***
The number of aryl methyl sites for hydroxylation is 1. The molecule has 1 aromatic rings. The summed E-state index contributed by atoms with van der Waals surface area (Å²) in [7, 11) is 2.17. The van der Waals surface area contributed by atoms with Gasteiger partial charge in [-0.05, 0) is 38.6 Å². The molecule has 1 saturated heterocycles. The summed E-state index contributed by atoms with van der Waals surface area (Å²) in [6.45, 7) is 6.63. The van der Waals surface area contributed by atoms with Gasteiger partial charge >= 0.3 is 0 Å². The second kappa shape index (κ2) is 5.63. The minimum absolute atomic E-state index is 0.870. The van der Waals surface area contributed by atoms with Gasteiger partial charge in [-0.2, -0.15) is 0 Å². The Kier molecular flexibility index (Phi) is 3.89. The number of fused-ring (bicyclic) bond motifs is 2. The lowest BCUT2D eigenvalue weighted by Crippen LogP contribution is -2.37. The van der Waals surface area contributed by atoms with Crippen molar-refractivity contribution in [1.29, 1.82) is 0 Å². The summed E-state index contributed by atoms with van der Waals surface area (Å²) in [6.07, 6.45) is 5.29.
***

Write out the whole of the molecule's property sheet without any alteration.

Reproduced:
The number of aryl methyl sites for hydroxylation is 1. The molecule has 1 aromatic rings. The summed E-state index contributed by atoms with van der Waals surface area (Å²) in [7, 11) is 2.17. The van der Waals surface area contributed by atoms with Gasteiger partial charge in [-0.05, 0) is 38.6 Å². The molecule has 1 saturated heterocycles. The summed E-state index contributed by atoms with van der Waals surface area (Å²) in [6.45, 7) is 6.63. The van der Waals surface area contributed by atoms with Gasteiger partial charge >= 0.3 is 0 Å². The second kappa shape index (κ2) is 5.63. The minimum absolute atomic E-state index is 0.870. The van der Waals surface area contributed by atoms with Gasteiger partial charge in [-0.2, -0.15) is 0 Å². The Kier molecular flexibility index (Phi) is 3.89. The number of fused-ring (bicyclic) bond motifs is 2. The lowest BCUT2D eigenvalue weighted by Crippen LogP contribution is -2.37. The van der Waals surface area contributed by atoms with Crippen molar-refractivity contribution in [1.29, 1.82) is 0 Å². The summed E-state index contributed by atoms with van der Waals surface area (Å²) in [6.07, 6.45) is 5.29.